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Weekly Clickables: Daria, Gore Verbinski & The Feminine Grotesque

In this week’s Weekly Clickables, we have no theme, but instead a mix of essays and interviews you can really spend some time on, covering a breadth of subjects. First, Brent Lang at Variety discusses why we’re ready for an R-rated X-Men movie. Back in May, Angelica Jade Bastien at RogerEbert.com wrote about the legacy of Joan Crawford, which is pertinent to the upcoming FX show Feud about the famous feud between Bette Davis and Ms. Crawford. Film School Rejects explain how a minor character from Taxi Driver inspired the iconic adrenaline-shot scene in Pulp Fiction. At MTV.com, Inkoo...

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Weekly Clickables: Oscars Hangover

Happy Monday, everyone. I hope you all enjoyed the Oscars last night. This week, we have a look at racism, Oscar hosts and moments, and the work of the late Bill Paxton in our Weekly Clickables. Hopefully it will help you through your post-Oscars gloom. First, Anthony Lane of The New Yorker discusses Get Out and Logan. Next, an interview with Bill Paxton from 2012, discussing the roles he was most known for then, courtesy of The A.V. Club. And now into Oscars-related links. First, a guide to the Oscars music, courtesy of NPR. Next, a list of the best political moments...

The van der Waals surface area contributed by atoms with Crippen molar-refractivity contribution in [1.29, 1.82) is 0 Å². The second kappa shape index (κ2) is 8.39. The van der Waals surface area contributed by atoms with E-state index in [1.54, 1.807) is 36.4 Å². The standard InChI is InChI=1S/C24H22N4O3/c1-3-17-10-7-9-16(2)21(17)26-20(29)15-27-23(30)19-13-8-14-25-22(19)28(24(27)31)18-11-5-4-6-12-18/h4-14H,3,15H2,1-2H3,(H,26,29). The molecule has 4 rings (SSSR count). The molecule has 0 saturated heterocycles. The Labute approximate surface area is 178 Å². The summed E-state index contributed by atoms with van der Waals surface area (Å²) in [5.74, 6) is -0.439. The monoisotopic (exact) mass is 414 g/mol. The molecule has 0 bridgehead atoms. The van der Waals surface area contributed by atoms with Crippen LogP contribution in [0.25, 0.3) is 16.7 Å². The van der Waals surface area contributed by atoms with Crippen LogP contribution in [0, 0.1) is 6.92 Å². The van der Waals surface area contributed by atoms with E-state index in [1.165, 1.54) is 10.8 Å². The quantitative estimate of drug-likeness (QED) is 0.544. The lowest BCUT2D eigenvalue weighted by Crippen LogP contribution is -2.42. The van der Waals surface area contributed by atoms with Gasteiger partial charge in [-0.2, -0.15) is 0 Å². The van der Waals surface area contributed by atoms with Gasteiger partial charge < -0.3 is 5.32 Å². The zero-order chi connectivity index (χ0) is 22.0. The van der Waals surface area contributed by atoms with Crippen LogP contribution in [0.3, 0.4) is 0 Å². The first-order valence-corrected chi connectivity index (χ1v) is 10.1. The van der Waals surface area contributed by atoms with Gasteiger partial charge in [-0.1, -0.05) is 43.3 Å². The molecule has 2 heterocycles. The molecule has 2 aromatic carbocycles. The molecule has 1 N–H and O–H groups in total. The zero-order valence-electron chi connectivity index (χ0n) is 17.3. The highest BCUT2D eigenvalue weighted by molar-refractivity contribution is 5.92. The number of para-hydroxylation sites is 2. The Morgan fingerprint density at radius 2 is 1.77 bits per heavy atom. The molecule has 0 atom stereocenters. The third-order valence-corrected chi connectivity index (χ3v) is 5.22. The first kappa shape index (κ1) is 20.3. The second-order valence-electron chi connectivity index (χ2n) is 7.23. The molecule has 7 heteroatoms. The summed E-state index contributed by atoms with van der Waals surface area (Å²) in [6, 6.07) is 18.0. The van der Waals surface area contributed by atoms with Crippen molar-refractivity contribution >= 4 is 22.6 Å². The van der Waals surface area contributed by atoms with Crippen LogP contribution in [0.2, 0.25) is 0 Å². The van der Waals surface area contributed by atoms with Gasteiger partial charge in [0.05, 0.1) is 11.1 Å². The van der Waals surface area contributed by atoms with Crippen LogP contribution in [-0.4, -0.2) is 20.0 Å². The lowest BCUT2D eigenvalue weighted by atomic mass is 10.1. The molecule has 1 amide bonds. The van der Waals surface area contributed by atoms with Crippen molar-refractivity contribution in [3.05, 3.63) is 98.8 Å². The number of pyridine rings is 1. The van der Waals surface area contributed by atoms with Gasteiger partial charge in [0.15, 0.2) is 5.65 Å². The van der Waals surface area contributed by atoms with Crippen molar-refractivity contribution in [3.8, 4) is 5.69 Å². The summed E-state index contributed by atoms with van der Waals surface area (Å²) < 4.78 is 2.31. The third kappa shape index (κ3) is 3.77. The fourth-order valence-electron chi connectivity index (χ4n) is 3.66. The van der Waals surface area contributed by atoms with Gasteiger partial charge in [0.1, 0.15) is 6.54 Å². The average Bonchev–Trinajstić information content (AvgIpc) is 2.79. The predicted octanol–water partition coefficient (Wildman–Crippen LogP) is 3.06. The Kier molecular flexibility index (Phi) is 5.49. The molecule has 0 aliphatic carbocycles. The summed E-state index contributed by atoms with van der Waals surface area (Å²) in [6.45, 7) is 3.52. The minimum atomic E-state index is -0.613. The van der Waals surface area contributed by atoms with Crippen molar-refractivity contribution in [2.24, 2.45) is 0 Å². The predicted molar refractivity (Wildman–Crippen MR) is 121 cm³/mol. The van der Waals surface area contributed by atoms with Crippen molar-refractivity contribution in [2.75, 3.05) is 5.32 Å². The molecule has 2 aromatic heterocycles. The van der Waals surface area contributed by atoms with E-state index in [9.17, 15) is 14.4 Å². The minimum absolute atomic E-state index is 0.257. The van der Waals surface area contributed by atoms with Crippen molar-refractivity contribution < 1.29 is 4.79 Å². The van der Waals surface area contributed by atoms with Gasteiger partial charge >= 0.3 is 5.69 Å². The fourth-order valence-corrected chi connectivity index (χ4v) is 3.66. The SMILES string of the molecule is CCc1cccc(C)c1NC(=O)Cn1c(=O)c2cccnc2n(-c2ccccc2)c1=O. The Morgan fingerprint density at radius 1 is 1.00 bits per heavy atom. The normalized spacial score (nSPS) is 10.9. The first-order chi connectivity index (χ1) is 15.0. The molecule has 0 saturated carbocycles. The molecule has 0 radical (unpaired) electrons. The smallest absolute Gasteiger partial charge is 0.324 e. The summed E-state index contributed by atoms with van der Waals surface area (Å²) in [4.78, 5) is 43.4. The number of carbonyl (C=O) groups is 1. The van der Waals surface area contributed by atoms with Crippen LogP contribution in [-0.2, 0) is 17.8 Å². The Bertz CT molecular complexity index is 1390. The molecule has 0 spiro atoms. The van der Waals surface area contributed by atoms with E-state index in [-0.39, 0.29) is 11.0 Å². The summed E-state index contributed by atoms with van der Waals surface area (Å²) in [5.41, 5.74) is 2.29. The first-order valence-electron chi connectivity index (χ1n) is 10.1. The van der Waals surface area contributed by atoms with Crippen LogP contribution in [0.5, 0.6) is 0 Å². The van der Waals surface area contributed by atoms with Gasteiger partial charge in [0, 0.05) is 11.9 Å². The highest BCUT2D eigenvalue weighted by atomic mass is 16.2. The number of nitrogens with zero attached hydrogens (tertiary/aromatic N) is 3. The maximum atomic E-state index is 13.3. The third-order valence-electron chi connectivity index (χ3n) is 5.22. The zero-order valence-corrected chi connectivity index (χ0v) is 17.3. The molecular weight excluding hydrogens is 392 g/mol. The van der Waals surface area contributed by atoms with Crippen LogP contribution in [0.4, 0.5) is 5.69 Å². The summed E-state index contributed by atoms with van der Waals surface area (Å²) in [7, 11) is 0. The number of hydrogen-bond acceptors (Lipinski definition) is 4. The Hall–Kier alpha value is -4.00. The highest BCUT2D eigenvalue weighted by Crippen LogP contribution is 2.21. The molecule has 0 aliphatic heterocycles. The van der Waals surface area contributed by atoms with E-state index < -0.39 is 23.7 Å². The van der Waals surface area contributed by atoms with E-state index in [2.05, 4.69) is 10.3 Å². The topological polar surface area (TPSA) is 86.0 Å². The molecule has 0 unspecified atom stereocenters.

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Weekly Clickables: James Baldwin & Films About American Immigration

In this week’s Weekly Clickables, we have a review, a few lists, and some fan art. Plenty to soothe your post-Super Bowl blues (or to entertain you in a regular way). First, a review of the new James Baldwin documentary I Am Not Your Negro, which by almost all accounts is life-changing, and which I was supposed to see and review on Friday until they canceled all showings at the theater near me. Not that I’m bitter or upset in any way. This review at least gives a taste of what seeing the film might actually be like, courtesy...

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Weekly Clickables: Missy Elliot, Dark Thoughts, & Refugees In Film

Each week, I gather content for Weekly Clickables based on suggestions from my fellow contributors, friends, and my own leisure browsing. I try to ensure that the items we share are current or, if not current, are somehow relevant to the discourse surrounding film right now. So, this week we have a look at Manhunter, Michael Mann’s adaptation of the novel Red Dragon by Thomas Harris, and we have the trailer for an upcoming Missy Elliot documentary. The rest of what I’m sharing has to do with the experience of refugees and immigrants as told through film or experienced...

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Weekly Clickables: Marching, Bees, & Censorship

In this week’s Weekly Clickables, we have a couple items relating to the Women’s March on Washington, but also a look at censorship, the thing with Bee Movie, and an interview with director Danny Strong. Siddhant Adlakha at Birth. Movies. Death. wrote about Indian censorship and his experience interviewing a government official about it. Take a look at images of Women’s March protests from around the world. The New York Times posted a 360 video that lets you get a taste of what it was like to attend the Women’s March in Washington, D.C. If you’re wondering what the deal...